I got everything set up on the Shapeoko, got the wood taped down, and the machine all ready to go, and realized that the wood blank was not exactly square along the bottom length. It was angled slightly down and to the right. I didn’t want to move the wood, because I had such a limited amount of wiggle room on the right side already, but I was afraid that the coaster on the left would be missing a little piece off the bottom. Fortunately, the two left-side coasters had more space between them, so I went back into Carbide Create and just moved the bottom left coaster up about a quarter inch, and re-exported the GRBLs for cutting it out and for the circular pocket. What I forgot to do was re-export the GRBL for the engraving, which I didn’t realize until all the coasters were done. The problem? An engraving that was off-center by about a quarter inch, because it was cutting from where the center used to be! Doh! Now I only had 4 usable coasters.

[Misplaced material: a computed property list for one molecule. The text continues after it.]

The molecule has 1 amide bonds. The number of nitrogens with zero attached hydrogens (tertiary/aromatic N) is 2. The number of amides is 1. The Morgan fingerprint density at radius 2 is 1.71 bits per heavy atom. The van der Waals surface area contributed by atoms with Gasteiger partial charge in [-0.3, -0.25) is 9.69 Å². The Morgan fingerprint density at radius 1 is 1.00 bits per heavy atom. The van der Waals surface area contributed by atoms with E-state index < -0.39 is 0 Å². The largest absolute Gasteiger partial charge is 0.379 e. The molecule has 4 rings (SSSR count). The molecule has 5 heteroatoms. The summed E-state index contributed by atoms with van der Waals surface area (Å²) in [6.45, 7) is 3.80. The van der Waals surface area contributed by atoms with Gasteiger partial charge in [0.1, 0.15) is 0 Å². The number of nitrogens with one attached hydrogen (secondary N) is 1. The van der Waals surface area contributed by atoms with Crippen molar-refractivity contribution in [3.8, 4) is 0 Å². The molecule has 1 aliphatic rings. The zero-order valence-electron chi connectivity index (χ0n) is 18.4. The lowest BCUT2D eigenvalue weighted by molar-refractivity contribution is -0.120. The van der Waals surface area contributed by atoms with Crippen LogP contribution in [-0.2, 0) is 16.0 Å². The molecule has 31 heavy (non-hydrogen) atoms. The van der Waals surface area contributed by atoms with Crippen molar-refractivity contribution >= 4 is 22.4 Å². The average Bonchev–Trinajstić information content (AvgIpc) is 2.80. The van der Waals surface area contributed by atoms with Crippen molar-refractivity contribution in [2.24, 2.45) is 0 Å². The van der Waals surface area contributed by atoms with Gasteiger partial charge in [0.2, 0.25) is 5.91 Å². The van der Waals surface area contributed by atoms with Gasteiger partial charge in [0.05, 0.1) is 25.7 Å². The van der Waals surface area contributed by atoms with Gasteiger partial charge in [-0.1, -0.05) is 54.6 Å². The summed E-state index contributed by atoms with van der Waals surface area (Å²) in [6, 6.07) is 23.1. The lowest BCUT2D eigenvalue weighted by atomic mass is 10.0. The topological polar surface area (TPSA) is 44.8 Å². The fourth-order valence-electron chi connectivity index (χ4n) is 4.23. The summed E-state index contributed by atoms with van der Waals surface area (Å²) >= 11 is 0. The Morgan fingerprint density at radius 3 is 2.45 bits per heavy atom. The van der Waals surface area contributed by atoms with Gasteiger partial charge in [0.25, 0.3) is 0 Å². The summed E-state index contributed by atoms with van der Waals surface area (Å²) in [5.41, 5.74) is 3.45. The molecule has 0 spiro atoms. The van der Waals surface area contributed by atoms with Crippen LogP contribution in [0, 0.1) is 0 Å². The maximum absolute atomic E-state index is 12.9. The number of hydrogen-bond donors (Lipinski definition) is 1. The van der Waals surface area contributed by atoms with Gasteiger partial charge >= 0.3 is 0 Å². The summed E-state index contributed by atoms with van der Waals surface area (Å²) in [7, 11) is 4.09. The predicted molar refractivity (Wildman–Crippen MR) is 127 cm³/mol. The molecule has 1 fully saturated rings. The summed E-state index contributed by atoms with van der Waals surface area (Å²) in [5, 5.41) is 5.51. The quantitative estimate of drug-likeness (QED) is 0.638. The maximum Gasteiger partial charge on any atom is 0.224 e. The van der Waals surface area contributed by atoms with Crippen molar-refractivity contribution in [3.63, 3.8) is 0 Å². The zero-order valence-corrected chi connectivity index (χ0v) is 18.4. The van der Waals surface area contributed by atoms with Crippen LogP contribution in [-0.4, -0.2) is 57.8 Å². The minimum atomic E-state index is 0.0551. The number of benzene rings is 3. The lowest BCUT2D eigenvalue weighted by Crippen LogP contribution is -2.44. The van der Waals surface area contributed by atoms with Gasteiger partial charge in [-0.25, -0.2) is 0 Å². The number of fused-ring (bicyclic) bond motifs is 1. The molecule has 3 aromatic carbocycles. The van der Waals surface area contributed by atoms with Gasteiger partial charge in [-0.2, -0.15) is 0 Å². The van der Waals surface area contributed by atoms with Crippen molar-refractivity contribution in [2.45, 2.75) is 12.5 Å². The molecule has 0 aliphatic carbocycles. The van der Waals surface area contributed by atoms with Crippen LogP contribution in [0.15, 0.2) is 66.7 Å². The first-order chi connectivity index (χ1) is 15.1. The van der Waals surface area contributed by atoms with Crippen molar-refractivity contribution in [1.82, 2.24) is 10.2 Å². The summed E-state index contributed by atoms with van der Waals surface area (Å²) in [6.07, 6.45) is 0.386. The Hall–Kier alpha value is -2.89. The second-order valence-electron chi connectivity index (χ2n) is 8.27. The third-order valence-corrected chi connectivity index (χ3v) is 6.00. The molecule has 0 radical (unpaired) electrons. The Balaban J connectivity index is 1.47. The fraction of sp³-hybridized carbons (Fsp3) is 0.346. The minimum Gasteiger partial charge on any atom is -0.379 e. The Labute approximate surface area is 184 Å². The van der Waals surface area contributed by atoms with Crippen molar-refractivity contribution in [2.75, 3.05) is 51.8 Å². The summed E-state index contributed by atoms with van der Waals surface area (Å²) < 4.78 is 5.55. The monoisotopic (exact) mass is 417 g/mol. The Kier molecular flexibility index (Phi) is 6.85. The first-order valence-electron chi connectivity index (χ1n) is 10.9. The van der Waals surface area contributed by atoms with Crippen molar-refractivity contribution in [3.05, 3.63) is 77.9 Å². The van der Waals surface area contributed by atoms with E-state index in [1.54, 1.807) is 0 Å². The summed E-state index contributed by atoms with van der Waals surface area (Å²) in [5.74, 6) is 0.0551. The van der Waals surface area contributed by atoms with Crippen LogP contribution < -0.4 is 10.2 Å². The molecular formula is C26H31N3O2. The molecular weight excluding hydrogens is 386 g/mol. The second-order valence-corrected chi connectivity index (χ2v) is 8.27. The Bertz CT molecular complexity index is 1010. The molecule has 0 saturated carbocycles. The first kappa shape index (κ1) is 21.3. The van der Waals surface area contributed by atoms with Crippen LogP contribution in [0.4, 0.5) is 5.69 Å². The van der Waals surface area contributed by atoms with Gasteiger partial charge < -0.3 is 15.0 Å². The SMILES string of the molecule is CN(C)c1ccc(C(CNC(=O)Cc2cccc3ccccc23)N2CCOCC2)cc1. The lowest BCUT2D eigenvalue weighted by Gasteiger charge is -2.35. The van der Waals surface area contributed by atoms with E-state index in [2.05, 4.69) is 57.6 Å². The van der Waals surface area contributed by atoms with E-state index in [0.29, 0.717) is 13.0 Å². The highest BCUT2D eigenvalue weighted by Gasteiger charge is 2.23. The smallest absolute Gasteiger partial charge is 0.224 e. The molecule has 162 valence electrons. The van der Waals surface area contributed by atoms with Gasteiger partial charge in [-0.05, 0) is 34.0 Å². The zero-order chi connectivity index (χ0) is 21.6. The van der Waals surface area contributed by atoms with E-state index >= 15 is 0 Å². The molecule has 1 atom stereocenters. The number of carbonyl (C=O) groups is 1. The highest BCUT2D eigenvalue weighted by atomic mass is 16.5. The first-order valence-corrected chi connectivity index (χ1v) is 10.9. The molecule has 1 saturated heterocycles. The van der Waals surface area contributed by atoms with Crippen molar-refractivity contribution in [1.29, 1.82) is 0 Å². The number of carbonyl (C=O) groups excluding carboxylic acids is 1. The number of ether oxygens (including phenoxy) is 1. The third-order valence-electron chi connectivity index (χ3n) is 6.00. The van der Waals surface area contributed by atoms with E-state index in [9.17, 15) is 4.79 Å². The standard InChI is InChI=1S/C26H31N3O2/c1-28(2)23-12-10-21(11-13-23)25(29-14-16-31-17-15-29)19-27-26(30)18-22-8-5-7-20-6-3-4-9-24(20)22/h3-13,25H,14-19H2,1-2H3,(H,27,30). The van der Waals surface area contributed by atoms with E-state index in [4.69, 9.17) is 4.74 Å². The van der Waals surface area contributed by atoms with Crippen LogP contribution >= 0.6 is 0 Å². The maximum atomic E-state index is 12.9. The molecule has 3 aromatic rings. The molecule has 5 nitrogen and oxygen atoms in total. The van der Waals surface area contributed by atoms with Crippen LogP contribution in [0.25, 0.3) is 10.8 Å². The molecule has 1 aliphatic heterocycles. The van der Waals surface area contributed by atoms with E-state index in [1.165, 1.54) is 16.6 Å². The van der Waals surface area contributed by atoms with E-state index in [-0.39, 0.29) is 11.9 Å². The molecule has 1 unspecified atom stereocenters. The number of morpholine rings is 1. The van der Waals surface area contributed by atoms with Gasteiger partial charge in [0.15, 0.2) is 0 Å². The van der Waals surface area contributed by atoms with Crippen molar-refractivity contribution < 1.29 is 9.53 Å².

The coasters also didn’t cut all the way through in the middle or on the back end, but that happens often; the machine is more precise in its cuts than I am in my measurements. Fixing this was an easy matter of chiseling them apart and then sanding them down to get the extra bits off.

I sprayed them with several coats of wood finish and sealer, and they were ready to go! I thought they were beautiful, and I was very happy with the result, but disappointed about the one that was wrecked.